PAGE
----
Brighton grandfather reunited with sisters who saved him from drowning

Joe McCluskey with Shelene Beaver and Leighane Nethercott

Joe McCluskey with Shelene Beaver and Leighane Nethercott

First published in News by

A grandfather has been reunited with the heroic sisters who saved his life.

Joe McCluskey was knocked unconscious when he hit his head on a rocky groyne while he was swimming off Rottingdean beach in August.

The five Nethercott sisters from Woodingdean came to the aid of the 87-year-old after his son John desperately called for help when he spotted his father lying face down in the water.

Mr McCluskey was in a coma for three days following the incident and spent a fortnight at the Royal Sussex County Hospital in Brighton before making a full recovery.

Six months later Mr McCluskey, from Brighton, has given £1,200 to sisters Shelene Beaver and Leighane Nethercott to say thanks for their life-saving actions.

The five sisters Shelene, Gemma, Michele, Leighane and Nicola, all helped with the rescue as well as a passing off-duty trauma nurse from the Royal Sussex County Hospital in Brighton.

Mr McCluskey said: “I was an inch away from death. Another 60 seconds and I would have been a goner.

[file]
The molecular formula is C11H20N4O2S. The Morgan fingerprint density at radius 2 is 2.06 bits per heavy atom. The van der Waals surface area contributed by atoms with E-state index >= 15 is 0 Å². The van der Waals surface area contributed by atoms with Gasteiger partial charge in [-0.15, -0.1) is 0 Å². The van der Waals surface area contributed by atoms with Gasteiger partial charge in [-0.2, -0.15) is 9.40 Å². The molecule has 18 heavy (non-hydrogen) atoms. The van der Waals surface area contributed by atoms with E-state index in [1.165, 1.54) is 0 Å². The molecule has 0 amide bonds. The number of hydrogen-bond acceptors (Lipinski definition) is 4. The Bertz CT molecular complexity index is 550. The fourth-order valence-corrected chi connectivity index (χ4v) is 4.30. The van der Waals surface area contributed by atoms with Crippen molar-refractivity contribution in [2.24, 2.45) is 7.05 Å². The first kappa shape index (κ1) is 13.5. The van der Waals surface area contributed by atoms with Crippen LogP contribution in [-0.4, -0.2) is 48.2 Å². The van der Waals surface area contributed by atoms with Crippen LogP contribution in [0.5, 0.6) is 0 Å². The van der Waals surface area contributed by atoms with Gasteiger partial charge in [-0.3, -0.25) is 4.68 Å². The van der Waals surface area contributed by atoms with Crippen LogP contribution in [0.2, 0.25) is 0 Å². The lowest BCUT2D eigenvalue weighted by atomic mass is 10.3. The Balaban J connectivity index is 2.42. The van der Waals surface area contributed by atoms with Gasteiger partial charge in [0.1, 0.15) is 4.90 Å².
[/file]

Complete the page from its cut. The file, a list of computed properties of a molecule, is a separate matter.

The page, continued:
“I am almost back to normal now, although I have problems with my memory.

“I know nothing about the incident, even in the morning before I went to the beach. I don’t remember anything from that day.

“I am very grateful for what they did and I am glad that I made two people very happy with my gift.”

Mrs Beaver said: “It was a lovely day and Joe was so humble.

“We were very shocked by the gift, we were gobsmacked.

“It was just so nice to know that he was well, we didn’t know what had happened to him and we feared that he had died.

“It was totally an automatic reaction, I saw a man running down the beach and I just jumped up and started running.”

Mr McCluskey’s son John, 56, said: “I ran down the beach where I had been watching him and threw myself into the sea with all my clothes on.

“Me and the two sisters had him out of the water within a minute, the trauma nurse and the first lifeguard were there within 90 seconds and the second lifeguard with the defibrillator within two to three minutes.

“It was that speed that made the difference between my father having brain damage and him making a full recovery.”

Comments (1)

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9:59am Tue 18 Mar 14

whatevernext2013 says...

that has to be wrong taking money off an OAP , good on them for pulling him out of the water ,but come on were is the community spirit or moral values ,when you take money off an OAP ,that s just low ,do the right thing and give it back ,just shameful
that has to be wrong taking money off an OAP , good on them for pulling him out of the water ,but come on were is the community spirit or moral values ,when you take money off an OAP ,that s just low ,do the right thing and give it back ,just shameful whatevernext2013
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